Once again in June our two families joined forces to pick another promising harvest. The weather couldn’t make its mind up so it felt like we spent more time putting on and removing layers than we did actually picking the olives; one minute you’re sweating in your jacket, the next you’re standing in the rain with a soaked t-shirt. But it’s all part of the fun, and those olives aren’t going to pick themselves.

We weren’t overly impressed with the effort of our 2000+ trees this year. It was like they’d decided the effort they put in during 2022 was enough to carry them through for a couple of years. Had we written a report card for them it would have included that classic report cliche of not meeting their full potential.

But there was still plenty to do and a whole lot of olives to pick, so we weren’t complaining.


Having 10 kids between the two families has its benefits, and this year we really noticed the effort the kids put in. Often when we’re working on the grove you can get a short burst of work out of them before they get distracted by rabbits or frogs or an intense game of hide-and-seek, and we know that’s part of the fun and exactly why we wanted to own this patch of land in the first place.

But this harvest they all put in a great shift and a solid effort. Even the youngest, just three years old, was doing her best to pull 20kg crates of olives between the nets. No matter how hard she pushed she couldn’t make it budge, but it’s the thought that counts.

The older kids might not be as cute but they make up for that with effort. They’re getting strong enough to hold the electric pickers and reach the tops of the trees, which frees the adults up for shifting nets, and moving the quad and tractor.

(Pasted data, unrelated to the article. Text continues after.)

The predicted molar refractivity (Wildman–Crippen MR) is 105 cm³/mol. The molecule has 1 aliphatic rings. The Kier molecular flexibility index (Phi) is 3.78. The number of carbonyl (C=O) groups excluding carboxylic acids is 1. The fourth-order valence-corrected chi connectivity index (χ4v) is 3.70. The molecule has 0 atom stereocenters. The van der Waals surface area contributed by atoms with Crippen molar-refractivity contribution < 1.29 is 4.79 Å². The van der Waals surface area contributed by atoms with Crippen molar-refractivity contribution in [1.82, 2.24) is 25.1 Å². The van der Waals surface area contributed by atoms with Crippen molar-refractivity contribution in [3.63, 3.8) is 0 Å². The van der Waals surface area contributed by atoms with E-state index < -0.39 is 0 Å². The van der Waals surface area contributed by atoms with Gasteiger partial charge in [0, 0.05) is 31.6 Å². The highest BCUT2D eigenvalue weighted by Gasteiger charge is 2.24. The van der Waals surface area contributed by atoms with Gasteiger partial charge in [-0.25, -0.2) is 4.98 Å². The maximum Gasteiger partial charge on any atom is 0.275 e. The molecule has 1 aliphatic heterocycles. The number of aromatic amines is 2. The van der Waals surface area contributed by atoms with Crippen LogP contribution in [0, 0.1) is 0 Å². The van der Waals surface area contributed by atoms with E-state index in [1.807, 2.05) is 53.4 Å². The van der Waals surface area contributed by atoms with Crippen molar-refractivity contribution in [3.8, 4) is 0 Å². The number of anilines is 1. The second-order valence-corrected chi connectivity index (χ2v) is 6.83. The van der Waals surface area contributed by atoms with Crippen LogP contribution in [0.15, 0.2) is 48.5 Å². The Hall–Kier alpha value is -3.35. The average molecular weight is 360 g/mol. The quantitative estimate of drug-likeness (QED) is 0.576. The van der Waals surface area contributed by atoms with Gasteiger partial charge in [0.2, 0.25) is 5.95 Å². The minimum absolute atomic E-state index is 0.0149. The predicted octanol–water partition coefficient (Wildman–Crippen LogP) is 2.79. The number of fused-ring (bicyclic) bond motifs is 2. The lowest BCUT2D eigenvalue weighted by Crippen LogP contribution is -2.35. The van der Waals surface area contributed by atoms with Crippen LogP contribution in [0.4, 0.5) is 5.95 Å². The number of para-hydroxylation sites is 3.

It’s an awesome team effort, but we’re forever impressed by how hard those kids can work. And there’s no greater feeling than the sweet satisfaction of a job well-done getting washed down with a cold can of coke and a steak and cheese pie from the Clareville Bakery.


Everything was going swimmingly until our final crate, containing no less than 100kgs of pure olivey goodness, decided to break while being transported to the press. The base of the crate had worked one-too-many harvests and decided it was time to retire, so with a crack nearly a whole day’s work dropped to the ground.

After a few seconds of staring at each other in disbelief we decided there was no point crying over spilt olives, so we got to work sourcing a new crate and picking them all up. The rain had set in by now and it’s not a whole lot of fun being on your hands and knees in the middle of a downpour picking up small fruits with your frozen fingers at the end of a long day… but we’re laughing about it now.

A hot shower, a cold beer and the taste of our new oil lifted our spirits. We were thankful for another successful harvest and another 12 months before we’d need to do it all over again.